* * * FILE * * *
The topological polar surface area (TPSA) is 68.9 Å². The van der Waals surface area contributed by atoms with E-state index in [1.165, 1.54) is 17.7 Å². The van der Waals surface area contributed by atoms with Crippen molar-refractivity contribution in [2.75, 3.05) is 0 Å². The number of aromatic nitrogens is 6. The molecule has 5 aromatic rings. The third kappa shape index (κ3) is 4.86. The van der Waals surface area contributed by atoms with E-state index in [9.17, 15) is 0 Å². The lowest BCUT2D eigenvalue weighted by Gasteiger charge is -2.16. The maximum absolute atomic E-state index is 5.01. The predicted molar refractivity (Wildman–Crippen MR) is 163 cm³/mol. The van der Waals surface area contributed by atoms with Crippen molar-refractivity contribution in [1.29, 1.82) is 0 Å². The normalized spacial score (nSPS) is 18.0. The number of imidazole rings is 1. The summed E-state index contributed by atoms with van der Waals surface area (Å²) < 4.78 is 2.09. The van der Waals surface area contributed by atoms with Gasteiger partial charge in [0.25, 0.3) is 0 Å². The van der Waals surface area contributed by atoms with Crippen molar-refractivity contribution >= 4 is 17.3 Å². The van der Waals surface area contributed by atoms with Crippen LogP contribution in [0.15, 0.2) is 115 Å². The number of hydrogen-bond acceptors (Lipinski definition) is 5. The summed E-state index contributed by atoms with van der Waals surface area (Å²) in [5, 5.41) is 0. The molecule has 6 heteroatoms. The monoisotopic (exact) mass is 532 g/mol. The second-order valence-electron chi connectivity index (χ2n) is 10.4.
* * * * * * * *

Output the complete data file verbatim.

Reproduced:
The topological polar surface area (TPSA) is 68.9 Å². The van der Waals surface area contributed by atoms with E-state index in [1.165, 1.54) is 17.7 Å². The van der Waals surface area contributed by atoms with Crippen molar-refractivity contribution in [2.75, 3.05) is 0 Å². The number of aromatic nitrogens is 6. The molecule has 5 aromatic rings. The third kappa shape index (κ3) is 4.86. The van der Waals surface area contributed by atoms with E-state index in [9.17, 15) is 0 Å². The lowest BCUT2D eigenvalue weighted by Gasteiger charge is -2.16. The maximum absolute atomic E-state index is 5.01. The predicted molar refractivity (Wildman–Crippen MR) is 163 cm³/mol. The van der Waals surface area contributed by atoms with Crippen molar-refractivity contribution in [1.29, 1.82) is 0 Å². The normalized spacial score (nSPS) is 18.0. The number of imidazole rings is 1. The summed E-state index contributed by atoms with van der Waals surface area (Å²) < 4.78 is 2.09. The van der Waals surface area contributed by atoms with Gasteiger partial charge in [0.25, 0.3) is 0 Å². The van der Waals surface area contributed by atoms with Crippen molar-refractivity contribution >= 4 is 17.3 Å². The van der Waals surface area contributed by atoms with Crippen LogP contribution in [0.15, 0.2) is 115 Å². The number of hydrogen-bond acceptors (Lipinski definition) is 5. The summed E-state index contributed by atoms with van der Waals surface area (Å²) in [5, 5.41) is 0. The molecule has 6 heteroatoms. The monoisotopic (exact) mass is 532 g/mol. The second-order valence-electron chi connectivity index (χ2n) is 10.4.